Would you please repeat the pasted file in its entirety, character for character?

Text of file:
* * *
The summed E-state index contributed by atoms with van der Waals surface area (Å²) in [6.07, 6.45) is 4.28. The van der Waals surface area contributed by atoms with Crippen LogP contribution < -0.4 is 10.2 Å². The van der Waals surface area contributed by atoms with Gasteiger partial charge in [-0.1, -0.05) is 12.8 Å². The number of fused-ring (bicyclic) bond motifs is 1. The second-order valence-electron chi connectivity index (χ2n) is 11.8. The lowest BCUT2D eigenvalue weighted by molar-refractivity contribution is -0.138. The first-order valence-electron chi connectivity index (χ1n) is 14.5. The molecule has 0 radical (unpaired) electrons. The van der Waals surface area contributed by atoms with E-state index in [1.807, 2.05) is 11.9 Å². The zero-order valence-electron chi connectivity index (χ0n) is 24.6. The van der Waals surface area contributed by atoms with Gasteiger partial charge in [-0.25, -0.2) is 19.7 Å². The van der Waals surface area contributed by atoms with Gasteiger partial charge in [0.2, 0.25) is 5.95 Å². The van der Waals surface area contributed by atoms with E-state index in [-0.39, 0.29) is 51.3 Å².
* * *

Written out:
The summed E-state index contributed by atoms with van der Waals surface area (Å²) in [6.07, 6.45) is 4.28. The van der Waals surface area contributed by atoms with Crippen LogP contribution < -0.4 is 10.2 Å². The van der Waals surface area contributed by atoms with Gasteiger partial charge in [-0.1, -0.05) is 12.8 Å². The number of fused-ring (bicyclic) bond motifs is 1. The second-order valence-electron chi connectivity index (χ2n) is 11.8. The lowest BCUT2D eigenvalue weighted by molar-refractivity contribution is -0.138. The first-order valence-electron chi connectivity index (χ1n) is 14.5. The molecule has 0 radical (unpaired) electrons. The van der Waals surface area contributed by atoms with E-state index in [1.807, 2.05) is 11.9 Å². The zero-order valence-electron chi connectivity index (χ0n) is 24.6. The van der Waals surface area contributed by atoms with Gasteiger partial charge in [-0.25, -0.2) is 19.7 Å². The van der Waals surface area contributed by atoms with Gasteiger partial charge in [0.2, 0.25) is 5.95 Å². The van der Waals surface area contributed by atoms with E-state index in [-0.39, 0.29) is 51.3 Å².